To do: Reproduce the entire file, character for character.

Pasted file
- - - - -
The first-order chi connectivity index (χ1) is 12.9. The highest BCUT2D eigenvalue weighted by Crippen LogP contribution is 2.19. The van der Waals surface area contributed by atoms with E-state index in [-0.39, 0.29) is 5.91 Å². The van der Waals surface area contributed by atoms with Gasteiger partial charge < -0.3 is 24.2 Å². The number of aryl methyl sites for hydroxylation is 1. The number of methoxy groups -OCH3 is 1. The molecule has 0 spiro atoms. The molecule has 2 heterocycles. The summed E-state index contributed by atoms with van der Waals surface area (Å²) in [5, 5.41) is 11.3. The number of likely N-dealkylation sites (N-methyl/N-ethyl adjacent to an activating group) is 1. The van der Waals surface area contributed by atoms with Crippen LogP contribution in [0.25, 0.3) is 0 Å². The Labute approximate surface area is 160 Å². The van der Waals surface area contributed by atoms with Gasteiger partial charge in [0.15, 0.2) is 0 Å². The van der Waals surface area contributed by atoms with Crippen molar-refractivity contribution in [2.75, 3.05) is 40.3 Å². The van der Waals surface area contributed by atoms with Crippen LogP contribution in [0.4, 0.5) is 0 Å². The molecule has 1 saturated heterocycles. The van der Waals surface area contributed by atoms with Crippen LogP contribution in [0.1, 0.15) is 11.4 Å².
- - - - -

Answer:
The first-order chi connectivity index (χ1) is 12.9. The highest BCUT2D eigenvalue weighted by Crippen LogP contribution is 2.19. The van der Waals surface area contributed by atoms with E-state index in [-0.39, 0.29) is 5.91 Å². The van der Waals surface area contributed by atoms with Gasteiger partial charge < -0.3 is 24.2 Å². The number of aryl methyl sites for hydroxylation is 1. The number of methoxy groups -OCH3 is 1. The molecule has 0 spiro atoms. The molecule has 2 heterocycles. The summed E-state index contributed by atoms with van der Waals surface area (Å²) in [5, 5.41) is 11.3. The number of likely N-dealkylation sites (N-methyl/N-ethyl adjacent to an activating group) is 1. The van der Waals surface area contributed by atoms with Crippen LogP contribution in [0.25, 0.3) is 0 Å². The Labute approximate surface area is 160 Å². The van der Waals surface area contributed by atoms with Gasteiger partial charge in [0.15, 0.2) is 0 Å². The van der Waals surface area contributed by atoms with Crippen molar-refractivity contribution in [2.75, 3.05) is 40.3 Å². The van der Waals surface area contributed by atoms with Crippen LogP contribution in [0.4, 0.5) is 0 Å². The molecule has 1 saturated heterocycles. The van der Waals surface area contributed by atoms with Crippen LogP contribution in [0.1, 0.15) is 11.4 Å².